Each week we are hearing more and more about PFAS and the effect they have on the environment and on ourselves. The more exposure that we have with PFAS, or per- and polyfluoroalkyl substances, the greater risk that we have to experience the negative health effects of these chemicals.
The Environmental Protection Agency reports that PFAS can stay in the human body for long periods of time, and as people are further exposed to PFAS, the level of PFAS in their bodies may increase to where they suffer adverse health effects.
Many studies have been conducted in the past years that have looked at how PFAS can affect our bodies. There are indications that PFOA and PFOS, two compounds that belong to the wider class of PFAS, can cause issues in different parts of the body and at different stages. Exposure to PFAS can affect growth, learning, and behavior of infants and older children, and can lower a woman’s chance of getting pregnant.
PFAS health effects also include interference with the body’s natural hormones, an increased level of cholesterol, an increased risk of cancer, and ill effects on the body’s immune system. Even today, scientists are striving to learn more about the health effects of exposure to mixtures of PFAS.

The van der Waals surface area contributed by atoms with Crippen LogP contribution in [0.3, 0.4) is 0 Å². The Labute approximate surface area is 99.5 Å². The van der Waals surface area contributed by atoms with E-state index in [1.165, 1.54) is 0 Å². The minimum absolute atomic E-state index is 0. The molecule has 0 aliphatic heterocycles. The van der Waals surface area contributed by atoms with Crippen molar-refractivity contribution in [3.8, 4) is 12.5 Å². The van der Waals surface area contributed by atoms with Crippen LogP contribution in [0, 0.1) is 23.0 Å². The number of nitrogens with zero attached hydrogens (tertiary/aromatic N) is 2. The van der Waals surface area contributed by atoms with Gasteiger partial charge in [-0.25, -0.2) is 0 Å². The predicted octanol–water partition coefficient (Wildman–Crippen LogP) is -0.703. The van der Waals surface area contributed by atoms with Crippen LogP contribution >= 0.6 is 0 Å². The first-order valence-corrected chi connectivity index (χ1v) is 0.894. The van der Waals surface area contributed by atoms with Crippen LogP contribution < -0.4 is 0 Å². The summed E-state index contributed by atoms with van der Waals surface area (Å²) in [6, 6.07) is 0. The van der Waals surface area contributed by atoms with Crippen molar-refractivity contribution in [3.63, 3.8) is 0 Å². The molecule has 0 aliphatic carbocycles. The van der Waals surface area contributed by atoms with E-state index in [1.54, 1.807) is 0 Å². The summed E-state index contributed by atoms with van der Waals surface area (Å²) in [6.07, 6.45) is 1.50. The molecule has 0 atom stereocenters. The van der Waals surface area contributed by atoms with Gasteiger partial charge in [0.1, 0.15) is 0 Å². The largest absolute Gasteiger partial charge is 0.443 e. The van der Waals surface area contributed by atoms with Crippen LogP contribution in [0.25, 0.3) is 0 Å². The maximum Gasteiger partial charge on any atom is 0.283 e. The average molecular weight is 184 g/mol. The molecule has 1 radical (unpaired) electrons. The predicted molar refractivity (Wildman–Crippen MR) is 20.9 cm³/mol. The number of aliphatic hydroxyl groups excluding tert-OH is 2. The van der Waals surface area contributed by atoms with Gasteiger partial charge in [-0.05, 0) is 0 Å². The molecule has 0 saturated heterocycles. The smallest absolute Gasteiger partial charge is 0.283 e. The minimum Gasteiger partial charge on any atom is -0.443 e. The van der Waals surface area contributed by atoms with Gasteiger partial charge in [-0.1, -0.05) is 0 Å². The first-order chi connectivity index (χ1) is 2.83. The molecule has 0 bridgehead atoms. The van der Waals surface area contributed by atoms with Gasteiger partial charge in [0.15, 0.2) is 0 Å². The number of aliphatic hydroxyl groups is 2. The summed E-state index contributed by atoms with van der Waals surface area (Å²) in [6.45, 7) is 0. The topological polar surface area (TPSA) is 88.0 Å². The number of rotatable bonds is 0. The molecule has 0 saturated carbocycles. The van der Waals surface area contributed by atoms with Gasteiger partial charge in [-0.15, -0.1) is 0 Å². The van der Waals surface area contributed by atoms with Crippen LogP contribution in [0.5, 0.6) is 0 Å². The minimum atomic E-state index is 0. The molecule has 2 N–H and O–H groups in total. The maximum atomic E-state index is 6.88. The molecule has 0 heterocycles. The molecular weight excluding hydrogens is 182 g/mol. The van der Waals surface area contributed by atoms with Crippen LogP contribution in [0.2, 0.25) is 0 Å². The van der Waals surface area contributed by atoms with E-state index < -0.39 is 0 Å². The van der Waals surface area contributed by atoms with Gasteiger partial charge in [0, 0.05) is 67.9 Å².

To help learn more about these effects, scientists have used laboratory animals exposed to high doses of PFAS. These studies have shown changes in liver, thyroid, and pancreatic function and some changes in hormone levels. Although animals and humans process these chemicals differently, researching further into these effects will help scientists better understand how PFAS affect human health.
As of now, most of the studies have looked at the ingestion of PFAS, whereas there is limited information that identifies health effects from inhalation or skin exposure to PFOA or PFOS in humans or animals.
Wherever you are, it is important to have potable drinking water. Potable water is anything safe to consume for humans and PFAS water testing hopes to identify. Kellermeier Plumbing strives to keep your drinking and bathing water as safe as can be, and we strongly recommend testing if you live in one of the affected areas.